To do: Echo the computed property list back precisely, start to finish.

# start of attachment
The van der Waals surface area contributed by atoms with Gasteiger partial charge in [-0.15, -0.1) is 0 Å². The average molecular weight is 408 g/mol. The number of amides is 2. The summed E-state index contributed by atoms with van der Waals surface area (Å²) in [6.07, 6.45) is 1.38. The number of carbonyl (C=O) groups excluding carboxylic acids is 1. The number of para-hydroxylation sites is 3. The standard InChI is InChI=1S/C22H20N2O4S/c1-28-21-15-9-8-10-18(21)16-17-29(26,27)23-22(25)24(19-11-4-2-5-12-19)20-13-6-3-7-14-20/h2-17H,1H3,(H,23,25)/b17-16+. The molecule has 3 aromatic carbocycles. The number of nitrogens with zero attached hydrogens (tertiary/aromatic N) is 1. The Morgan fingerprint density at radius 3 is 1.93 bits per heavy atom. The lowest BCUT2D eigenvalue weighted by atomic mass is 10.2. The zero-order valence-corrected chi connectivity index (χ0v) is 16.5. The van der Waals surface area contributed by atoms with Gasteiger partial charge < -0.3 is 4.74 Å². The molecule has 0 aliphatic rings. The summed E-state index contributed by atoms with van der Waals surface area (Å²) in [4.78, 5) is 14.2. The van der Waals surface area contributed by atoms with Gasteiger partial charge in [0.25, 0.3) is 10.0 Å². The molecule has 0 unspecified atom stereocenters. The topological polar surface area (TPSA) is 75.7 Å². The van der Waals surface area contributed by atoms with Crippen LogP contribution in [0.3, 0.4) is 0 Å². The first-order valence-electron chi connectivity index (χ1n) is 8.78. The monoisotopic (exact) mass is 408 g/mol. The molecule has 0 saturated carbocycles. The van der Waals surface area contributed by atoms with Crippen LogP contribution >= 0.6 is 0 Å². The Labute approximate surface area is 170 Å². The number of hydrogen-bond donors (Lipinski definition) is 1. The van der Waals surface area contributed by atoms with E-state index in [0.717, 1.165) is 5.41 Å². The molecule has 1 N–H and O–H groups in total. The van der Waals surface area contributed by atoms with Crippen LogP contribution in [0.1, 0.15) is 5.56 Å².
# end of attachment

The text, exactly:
The van der Waals surface area contributed by atoms with Gasteiger partial charge in [-0.15, -0.1) is 0 Å². The average molecular weight is 408 g/mol. The number of amides is 2. The summed E-state index contributed by atoms with van der Waals surface area (Å²) in [6.07, 6.45) is 1.38. The number of carbonyl (C=O) groups excluding carboxylic acids is 1. The number of para-hydroxylation sites is 3. The standard InChI is InChI=1S/C22H20N2O4S/c1-28-21-15-9-8-10-18(21)16-17-29(26,27)23-22(25)24(19-11-4-2-5-12-19)20-13-6-3-7-14-20/h2-17H,1H3,(H,23,25)/b17-16+. The molecule has 3 aromatic carbocycles. The number of nitrogens with zero attached hydrogens (tertiary/aromatic N) is 1. The Morgan fingerprint density at radius 3 is 1.93 bits per heavy atom. The lowest BCUT2D eigenvalue weighted by atomic mass is 10.2. The zero-order valence-corrected chi connectivity index (χ0v) is 16.5. The van der Waals surface area contributed by atoms with Gasteiger partial charge < -0.3 is 4.74 Å². The molecule has 0 aliphatic rings. The summed E-state index contributed by atoms with van der Waals surface area (Å²) in [4.78, 5) is 14.2. The van der Waals surface area contributed by atoms with Gasteiger partial charge in [0.25, 0.3) is 10.0 Å². The molecule has 0 unspecified atom stereocenters. The topological polar surface area (TPSA) is 75.7 Å². The van der Waals surface area contributed by atoms with Crippen LogP contribution in [0.3, 0.4) is 0 Å². The first-order valence-electron chi connectivity index (χ1n) is 8.78. The monoisotopic (exact) mass is 408 g/mol. The molecule has 0 saturated carbocycles. The van der Waals surface area contributed by atoms with Crippen LogP contribution >= 0.6 is 0 Å². The Labute approximate surface area is 170 Å². The number of hydrogen-bond donors (Lipinski definition) is 1. The van der Waals surface area contributed by atoms with E-state index in [0.717, 1.165) is 5.41 Å². The molecule has 1 N–H and O–H groups in total. The van der Waals surface area contributed by atoms with Crippen LogP contribution in [0.1, 0.15) is 5.56 Å².